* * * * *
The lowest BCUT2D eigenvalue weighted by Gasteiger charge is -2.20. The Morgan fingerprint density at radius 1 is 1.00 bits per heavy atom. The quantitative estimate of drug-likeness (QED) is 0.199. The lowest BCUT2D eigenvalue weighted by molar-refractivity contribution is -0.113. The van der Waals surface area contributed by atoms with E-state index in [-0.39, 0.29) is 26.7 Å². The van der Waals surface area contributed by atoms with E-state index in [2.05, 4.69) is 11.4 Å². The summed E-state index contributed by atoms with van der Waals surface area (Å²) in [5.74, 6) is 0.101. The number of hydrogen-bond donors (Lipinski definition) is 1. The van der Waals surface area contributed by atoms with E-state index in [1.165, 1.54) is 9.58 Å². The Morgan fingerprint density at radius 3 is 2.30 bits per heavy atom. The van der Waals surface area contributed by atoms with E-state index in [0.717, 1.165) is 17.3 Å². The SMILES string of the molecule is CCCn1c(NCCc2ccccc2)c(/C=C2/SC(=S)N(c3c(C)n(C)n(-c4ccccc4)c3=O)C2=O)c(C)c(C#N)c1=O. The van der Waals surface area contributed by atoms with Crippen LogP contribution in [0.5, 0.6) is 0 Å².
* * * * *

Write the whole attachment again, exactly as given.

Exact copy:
The lowest BCUT2D eigenvalue weighted by Gasteiger charge is -2.20. The Morgan fingerprint density at radius 1 is 1.00 bits per heavy atom. The quantitative estimate of drug-likeness (QED) is 0.199. The lowest BCUT2D eigenvalue weighted by molar-refractivity contribution is -0.113. The van der Waals surface area contributed by atoms with E-state index in [-0.39, 0.29) is 26.7 Å². The van der Waals surface area contributed by atoms with E-state index in [2.05, 4.69) is 11.4 Å². The summed E-state index contributed by atoms with van der Waals surface area (Å²) in [5.74, 6) is 0.101. The number of hydrogen-bond donors (Lipinski definition) is 1. The van der Waals surface area contributed by atoms with E-state index in [1.165, 1.54) is 9.58 Å². The Morgan fingerprint density at radius 3 is 2.30 bits per heavy atom. The van der Waals surface area contributed by atoms with E-state index in [0.717, 1.165) is 17.3 Å². The SMILES string of the molecule is CCCn1c(NCCc2ccccc2)c(/C=C2/SC(=S)N(c3c(C)n(C)n(-c4ccccc4)c3=O)C2=O)c(C)c(C#N)c1=O. The van der Waals surface area contributed by atoms with Crippen LogP contribution in [0.5, 0.6) is 0 Å².